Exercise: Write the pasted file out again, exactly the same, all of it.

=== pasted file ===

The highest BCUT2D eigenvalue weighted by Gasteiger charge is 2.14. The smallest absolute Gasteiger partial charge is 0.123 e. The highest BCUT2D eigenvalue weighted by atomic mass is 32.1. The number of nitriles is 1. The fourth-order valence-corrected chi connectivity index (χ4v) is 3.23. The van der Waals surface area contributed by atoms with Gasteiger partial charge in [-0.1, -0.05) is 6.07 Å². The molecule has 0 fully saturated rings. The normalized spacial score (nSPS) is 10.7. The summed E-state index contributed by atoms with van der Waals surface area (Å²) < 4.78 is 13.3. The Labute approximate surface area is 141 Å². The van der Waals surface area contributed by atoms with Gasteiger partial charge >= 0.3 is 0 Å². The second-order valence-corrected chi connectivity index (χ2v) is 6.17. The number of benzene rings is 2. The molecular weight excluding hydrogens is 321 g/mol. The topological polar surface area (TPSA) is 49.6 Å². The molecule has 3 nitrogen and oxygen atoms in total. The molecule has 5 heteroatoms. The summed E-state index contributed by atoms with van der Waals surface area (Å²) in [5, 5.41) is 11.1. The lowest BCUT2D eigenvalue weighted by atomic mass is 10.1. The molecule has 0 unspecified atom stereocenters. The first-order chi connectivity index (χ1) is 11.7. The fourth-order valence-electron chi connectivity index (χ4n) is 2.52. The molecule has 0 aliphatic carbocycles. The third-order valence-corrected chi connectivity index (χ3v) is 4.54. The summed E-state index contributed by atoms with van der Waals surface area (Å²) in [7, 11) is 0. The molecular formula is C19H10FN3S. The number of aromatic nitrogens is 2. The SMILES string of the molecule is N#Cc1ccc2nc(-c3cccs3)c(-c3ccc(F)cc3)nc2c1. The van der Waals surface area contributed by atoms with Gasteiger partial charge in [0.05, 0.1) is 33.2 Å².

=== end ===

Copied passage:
The highest BCUT2D eigenvalue weighted by Gasteiger charge is 2.14. The smallest absolute Gasteiger partial charge is 0.123 e. The highest BCUT2D eigenvalue weighted by atomic mass is 32.1. The number of nitriles is 1. The fourth-order valence-corrected chi connectivity index (χ4v) is 3.23. The van der Waals surface area contributed by atoms with Gasteiger partial charge in [-0.1, -0.05) is 6.07 Å². The molecule has 0 fully saturated rings. The normalized spacial score (nSPS) is 10.7. The summed E-state index contributed by atoms with van der Waals surface area (Å²) < 4.78 is 13.3. The Labute approximate surface area is 141 Å². The van der Waals surface area contributed by atoms with Gasteiger partial charge >= 0.3 is 0 Å². The second-order valence-corrected chi connectivity index (χ2v) is 6.17. The number of benzene rings is 2. The molecular weight excluding hydrogens is 321 g/mol. The topological polar surface area (TPSA) is 49.6 Å². The molecule has 3 nitrogen and oxygen atoms in total. The molecule has 5 heteroatoms. The summed E-state index contributed by atoms with van der Waals surface area (Å²) in [5, 5.41) is 11.1. The lowest BCUT2D eigenvalue weighted by atomic mass is 10.1. The molecule has 0 unspecified atom stereocenters. The first-order chi connectivity index (χ1) is 11.7. The fourth-order valence-electron chi connectivity index (χ4n) is 2.52. The molecule has 0 aliphatic carbocycles. The third-order valence-corrected chi connectivity index (χ3v) is 4.54. The summed E-state index contributed by atoms with van der Waals surface area (Å²) in [7, 11) is 0. The molecular formula is C19H10FN3S. The number of aromatic nitrogens is 2. The SMILES string of the molecule is N#Cc1ccc2nc(-c3cccs3)c(-c3ccc(F)cc3)nc2c1. The van der Waals surface area contributed by atoms with Gasteiger partial charge in [0.05, 0.1) is 33.2 Å².